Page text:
From: email@example.com(Steven B. Harris)
Subject: Re: Seldane
Date: 28 Mar 1998 13:00:56 GMT
In <351CE9C4.9213AAC9@yahoo.com> marcie rekenn <firstname.lastname@example.org>
>None of them *are* prescription in Canada. I'm not sure it's a matter of
>sucking the money out of prescription plans (?by whom - the pharmacist or
>the customer) or if it's a matter of greedy doctors who like nothing
>better than an office visit to write out a prescription for an allergy
>medication. This is one group of patients who just keep right on coming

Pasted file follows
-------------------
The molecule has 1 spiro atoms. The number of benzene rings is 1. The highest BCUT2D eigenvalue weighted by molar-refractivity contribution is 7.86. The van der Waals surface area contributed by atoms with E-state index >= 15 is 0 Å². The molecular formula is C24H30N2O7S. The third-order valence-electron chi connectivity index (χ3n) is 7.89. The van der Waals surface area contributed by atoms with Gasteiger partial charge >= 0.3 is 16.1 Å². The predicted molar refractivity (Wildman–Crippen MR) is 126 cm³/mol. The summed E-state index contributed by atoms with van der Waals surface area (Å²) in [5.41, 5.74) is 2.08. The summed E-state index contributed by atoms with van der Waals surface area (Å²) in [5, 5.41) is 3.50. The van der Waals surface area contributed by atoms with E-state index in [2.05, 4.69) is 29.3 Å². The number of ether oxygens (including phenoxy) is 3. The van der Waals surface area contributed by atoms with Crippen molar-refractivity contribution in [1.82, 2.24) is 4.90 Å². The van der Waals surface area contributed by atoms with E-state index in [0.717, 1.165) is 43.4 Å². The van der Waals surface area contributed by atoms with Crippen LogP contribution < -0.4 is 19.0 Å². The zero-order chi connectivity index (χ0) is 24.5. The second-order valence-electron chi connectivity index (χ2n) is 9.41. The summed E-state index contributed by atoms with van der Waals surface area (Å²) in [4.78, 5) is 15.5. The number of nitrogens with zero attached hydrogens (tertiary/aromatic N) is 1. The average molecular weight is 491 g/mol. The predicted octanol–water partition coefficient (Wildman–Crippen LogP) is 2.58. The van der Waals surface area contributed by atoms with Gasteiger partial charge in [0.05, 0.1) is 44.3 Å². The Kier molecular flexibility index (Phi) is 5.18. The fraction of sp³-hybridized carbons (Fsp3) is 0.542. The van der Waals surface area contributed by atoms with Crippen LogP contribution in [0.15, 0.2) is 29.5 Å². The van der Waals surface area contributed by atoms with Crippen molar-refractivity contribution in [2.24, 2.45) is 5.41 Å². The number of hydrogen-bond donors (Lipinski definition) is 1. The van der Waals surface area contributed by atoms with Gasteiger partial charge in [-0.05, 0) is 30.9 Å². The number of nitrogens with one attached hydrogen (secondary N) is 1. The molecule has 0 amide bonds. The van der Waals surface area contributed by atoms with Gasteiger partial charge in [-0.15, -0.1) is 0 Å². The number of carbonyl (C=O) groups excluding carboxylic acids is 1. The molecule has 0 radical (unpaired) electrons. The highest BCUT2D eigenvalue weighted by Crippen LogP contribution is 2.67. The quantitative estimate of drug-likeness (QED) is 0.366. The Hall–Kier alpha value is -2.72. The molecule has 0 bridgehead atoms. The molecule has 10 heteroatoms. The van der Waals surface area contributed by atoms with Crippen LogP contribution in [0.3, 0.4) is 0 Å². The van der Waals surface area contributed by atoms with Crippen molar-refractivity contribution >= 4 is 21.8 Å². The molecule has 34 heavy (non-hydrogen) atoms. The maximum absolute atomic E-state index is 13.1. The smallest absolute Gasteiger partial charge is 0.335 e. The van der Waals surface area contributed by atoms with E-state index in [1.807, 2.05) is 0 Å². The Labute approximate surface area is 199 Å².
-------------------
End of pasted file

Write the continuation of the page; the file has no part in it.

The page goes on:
>back filling everyone's coffers along the way. It's interesting to see
>which drugs are considered safe for otc use in Can. and which in the US,
>and vice versa.
If Hismanal's OTC in Canada, that's a screwup. The stuff is
probably too dangerous for that. Having your heart stop because you
had a sinus infection and allergies, and you took your old antibiotic
but didn't take one of the several better alternatives antihistamines
available available, is a silly way to die.
As for whether or not doctors have much say in which drugs are or
are not prescription items: I'm afraid we have almost none. That's
other lobbies. And for what it's worth, most of us also have the
impression that the rather boring work involved in writing out reams of
this stuff is not worth what we get paid for it.
Steve Harris, M.D.